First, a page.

By The Community Healing Network

On Oct. 1, the high-profile trial of former Dallas police officer Amber Guyger, a White woman who shot and killed Botham Jean, an unarmed Black man who was simply eating a bowl of ice cream in his own apartment, ended in a conviction. 

Guyger could have been sentenced to up to 99 years in prison.  Instead, on Oct. 3, she was sentenced to 10 years in prison, with the possibility of being paroled after serving only five years.  After Guyger’s sentencing, in an unprecedented act, Brandt Jean, the victim’s brother, publicly forgave Guyger and embraced her in the courtroom.  That act of forgiveness created a stir in the media and in the Black community.

In a statement, Enola Aird, founder and president of Community Healing Network (CHN), said about Guyger’s sentence and her treatment by the court and Jean’s brother:

“We grieve with the Jean family for all that they have been through from the wanton murder of their son in 2018 through this week’s conviction and sentencing of his killer. We stand in solidarity with them as they walk into the future without their beloved Botham.

This case has raised a wide range of emotional issues that point to the pressing need for genuine racial healing. 

The shooting itself was a tragic example of the pervasive and implicit anti-Black bias that associates Black people with all things negative.   

Even a young Black man sitting peacefully in his own apartment eating ice cream signals danger.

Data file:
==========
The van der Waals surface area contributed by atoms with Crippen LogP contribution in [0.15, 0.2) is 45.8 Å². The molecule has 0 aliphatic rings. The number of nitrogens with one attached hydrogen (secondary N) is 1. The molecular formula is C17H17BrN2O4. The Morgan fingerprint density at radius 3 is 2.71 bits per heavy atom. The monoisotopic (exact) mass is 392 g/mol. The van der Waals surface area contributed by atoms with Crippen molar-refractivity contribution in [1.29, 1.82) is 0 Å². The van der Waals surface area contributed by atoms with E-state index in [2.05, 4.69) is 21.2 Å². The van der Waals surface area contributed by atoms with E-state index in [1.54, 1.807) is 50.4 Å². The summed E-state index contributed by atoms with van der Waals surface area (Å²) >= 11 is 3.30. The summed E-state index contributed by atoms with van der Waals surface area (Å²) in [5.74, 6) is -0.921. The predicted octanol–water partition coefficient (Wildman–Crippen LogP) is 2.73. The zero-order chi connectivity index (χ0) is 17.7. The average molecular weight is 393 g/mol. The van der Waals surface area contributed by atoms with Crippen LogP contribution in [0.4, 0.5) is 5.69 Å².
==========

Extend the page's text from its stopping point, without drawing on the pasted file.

These biases are the source of continuing trauma for Black people because we know that doing anything while Black can be deadly.

Anti-Black racism has proven to be intractable because as a society we have not focused on its root cause: the poisonous idea that Black people are inferior. That lie, devised centuries ago to justify the enslavement and subjugation of African people, objectified, commodified, and dehumanized Black people. It is still very much with us. It is still negatively shaping other people’s perceptions of us and our perceptions of ourselves. 

The lie is also at the root of the controversies that caused such a stir in the Black community over the last week as the jury deliberated and handed down the conviction and the sentence against Amber Guyger, the White police officer who killed Jean.

After the reading of the verdict and announcement of the punishment, both the Black judge in the case and Botham Jean’s younger brother were moved to hug Guyger, and a Black woman court officer was seen stroking her hair. 

Some people in our community were moved by these displays of forgiveness. Others hit the roof –talking about how painful it was to see Black people giving what some called ‘cheap grace.’ There was talk about internalized racism, Black self-loathing, and the degree to which so many Black people feel compelled to make White people feel comfortable.

Commentator Keith Boykin said it illustrated the fact that the lives of White women are more valuable than the lives of Black men. This is true. All of this consternation underscores the urgent need to confront and extinguish the lie of White superiority and Black inferiority, the root cause of the devaluing of Black lives, once and for all. Only then can there be any hope of intra-racial or inter-racial healing.”

Established in 2006, Community Healing Network (CHN) is a not-for-profit organization based in New Haven, Conn.  Since CHN was launched, its primary mission has been to actively address the psychological damage that people of African ancestry have suffered because of the centuries-old “lie” that Black people are inferior.  CHN, in collaboration with the Association of Black Psychologists, is leading a global movement to train thousands of Emotional Emancipation (EE) Circle support group leaders across the Diaspora to heal the wounds of racism and create a new culture of emotional healing, wellness and empowerment in Black communities. For more information, go to

Disclaimer: The views and opinions expressed in this article do not necessarily reflect the official policy or position of The Afro-American Newspapers.